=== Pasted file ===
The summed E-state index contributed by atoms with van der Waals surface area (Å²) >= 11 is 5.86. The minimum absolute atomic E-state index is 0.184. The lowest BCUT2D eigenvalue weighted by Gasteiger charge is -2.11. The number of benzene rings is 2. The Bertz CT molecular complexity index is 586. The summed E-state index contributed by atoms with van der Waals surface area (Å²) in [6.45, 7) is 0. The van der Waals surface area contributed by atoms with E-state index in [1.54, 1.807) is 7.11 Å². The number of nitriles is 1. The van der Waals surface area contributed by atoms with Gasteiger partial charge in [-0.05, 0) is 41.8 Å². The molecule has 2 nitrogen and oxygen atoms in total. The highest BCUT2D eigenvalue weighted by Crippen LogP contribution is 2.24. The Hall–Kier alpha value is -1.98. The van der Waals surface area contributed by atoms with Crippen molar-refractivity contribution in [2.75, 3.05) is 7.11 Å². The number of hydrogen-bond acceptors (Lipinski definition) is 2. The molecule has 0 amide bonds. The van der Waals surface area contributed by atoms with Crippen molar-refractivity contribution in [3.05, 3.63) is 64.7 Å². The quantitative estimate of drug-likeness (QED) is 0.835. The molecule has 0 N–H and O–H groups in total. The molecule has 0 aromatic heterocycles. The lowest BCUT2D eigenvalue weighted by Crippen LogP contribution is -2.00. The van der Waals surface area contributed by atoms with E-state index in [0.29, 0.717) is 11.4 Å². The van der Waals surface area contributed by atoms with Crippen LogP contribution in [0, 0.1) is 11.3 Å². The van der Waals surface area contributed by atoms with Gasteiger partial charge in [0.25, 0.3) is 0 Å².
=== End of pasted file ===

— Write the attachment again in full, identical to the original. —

The summed E-state index contributed by atoms with van der Waals surface area (Å²) >= 11 is 5.86. The minimum absolute atomic E-state index is 0.184. The lowest BCUT2D eigenvalue weighted by Gasteiger charge is -2.11. The number of benzene rings is 2. The Bertz CT molecular complexity index is 586. The summed E-state index contributed by atoms with van der Waals surface area (Å²) in [6.45, 7) is 0. The van der Waals surface area contributed by atoms with E-state index in [1.54, 1.807) is 7.11 Å². The number of nitriles is 1. The van der Waals surface area contributed by atoms with Gasteiger partial charge in [-0.05, 0) is 41.8 Å². The molecule has 2 nitrogen and oxygen atoms in total. The highest BCUT2D eigenvalue weighted by Crippen LogP contribution is 2.24. The Hall–Kier alpha value is -1.98. The van der Waals surface area contributed by atoms with Crippen molar-refractivity contribution in [2.75, 3.05) is 7.11 Å². The number of hydrogen-bond acceptors (Lipinski definition) is 2. The molecule has 0 amide bonds. The van der Waals surface area contributed by atoms with Crippen molar-refractivity contribution in [3.05, 3.63) is 64.7 Å². The quantitative estimate of drug-likeness (QED) is 0.835. The molecule has 0 N–H and O–H groups in total. The molecule has 0 aromatic heterocycles. The lowest BCUT2D eigenvalue weighted by Crippen LogP contribution is -2.00. The van der Waals surface area contributed by atoms with E-state index in [0.29, 0.717) is 11.4 Å². The van der Waals surface area contributed by atoms with Crippen LogP contribution in [0, 0.1) is 11.3 Å². The van der Waals surface area contributed by atoms with Gasteiger partial charge in [0.25, 0.3) is 0 Å².